Speed; an interview that mainly seeks confirmation of known facts by way of closed questions is faster to conduct than other forms of investigative interview. Conducting a speedy interview reduces physical (and psychological) exposure to a suspected offender whom an interviewing officer may dislike.

Power; rather than showing empathy, some interviewers may seek some kind of persecution of the offender, for example if they’re a paedophile. If the questions asked are closed in nature, there is no opportunity for the interviewee to try and rationalise their behaviour, plead their case or relive events in a way that excites them. Although subtle, it takes away the suspected offender’s perceived power from the officer.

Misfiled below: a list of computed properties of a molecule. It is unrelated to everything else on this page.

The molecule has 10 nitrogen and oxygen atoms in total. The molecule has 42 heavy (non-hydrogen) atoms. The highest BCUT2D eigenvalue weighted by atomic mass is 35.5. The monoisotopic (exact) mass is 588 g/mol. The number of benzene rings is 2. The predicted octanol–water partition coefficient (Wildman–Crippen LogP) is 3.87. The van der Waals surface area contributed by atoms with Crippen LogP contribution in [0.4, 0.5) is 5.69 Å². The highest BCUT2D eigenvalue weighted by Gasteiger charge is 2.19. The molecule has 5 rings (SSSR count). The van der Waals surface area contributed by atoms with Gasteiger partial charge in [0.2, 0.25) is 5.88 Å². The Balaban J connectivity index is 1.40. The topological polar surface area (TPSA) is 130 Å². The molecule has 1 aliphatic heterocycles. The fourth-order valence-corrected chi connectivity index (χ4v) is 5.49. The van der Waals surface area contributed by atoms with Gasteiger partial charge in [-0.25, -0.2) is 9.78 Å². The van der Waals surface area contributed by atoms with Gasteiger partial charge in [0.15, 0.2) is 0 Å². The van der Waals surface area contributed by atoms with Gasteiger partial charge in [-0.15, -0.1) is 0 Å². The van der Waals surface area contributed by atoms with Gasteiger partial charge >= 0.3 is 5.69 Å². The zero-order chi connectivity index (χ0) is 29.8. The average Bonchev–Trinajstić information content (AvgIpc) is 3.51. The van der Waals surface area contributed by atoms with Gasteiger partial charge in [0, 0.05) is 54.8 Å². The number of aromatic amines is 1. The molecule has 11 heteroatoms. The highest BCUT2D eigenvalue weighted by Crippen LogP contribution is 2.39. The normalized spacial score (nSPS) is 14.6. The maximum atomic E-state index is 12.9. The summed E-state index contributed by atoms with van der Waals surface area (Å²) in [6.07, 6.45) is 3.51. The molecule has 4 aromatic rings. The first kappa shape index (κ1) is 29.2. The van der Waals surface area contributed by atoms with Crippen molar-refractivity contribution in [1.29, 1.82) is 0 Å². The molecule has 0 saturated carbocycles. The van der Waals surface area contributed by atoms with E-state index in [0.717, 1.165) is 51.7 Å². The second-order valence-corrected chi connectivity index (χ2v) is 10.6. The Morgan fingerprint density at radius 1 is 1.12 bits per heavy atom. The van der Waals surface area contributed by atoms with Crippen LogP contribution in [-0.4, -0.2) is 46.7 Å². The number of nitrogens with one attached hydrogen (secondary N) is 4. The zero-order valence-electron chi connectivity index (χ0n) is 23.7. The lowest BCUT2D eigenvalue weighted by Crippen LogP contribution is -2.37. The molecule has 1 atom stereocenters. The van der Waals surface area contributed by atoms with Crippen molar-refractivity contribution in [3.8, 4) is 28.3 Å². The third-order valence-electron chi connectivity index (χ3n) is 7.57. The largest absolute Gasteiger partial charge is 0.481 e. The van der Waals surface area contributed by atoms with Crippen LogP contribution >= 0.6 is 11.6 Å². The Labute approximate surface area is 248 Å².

Many other researchers argue that to keep a suspect engaged during interview, they should use an empathic approach, which they say is paramount to gain a confession. In a police context, empathy is about having the ability to understand the perspective of the interviewee, to also appreciate the emotions and distress of that person, and to communicate that directly, or indirectly, to the interviewee.

There have been very few academic studies on the use of empathy in police interviews, but recent research in the UK suggested that the use of empathy (by itself) had no impact on the amount of relevant information obtained in interviews with suspected offenders of child murder, child sex offences and adult murder.

There is little sympathy for terrorist suspects and public opinion after such events strongly hint to the use of more oppressive techniques of interview. It may be one of the most demanding tasks to ask of a police officer but interviewing the Boston and Woolwich suspects in the right way will ultimately give us the best information and justice.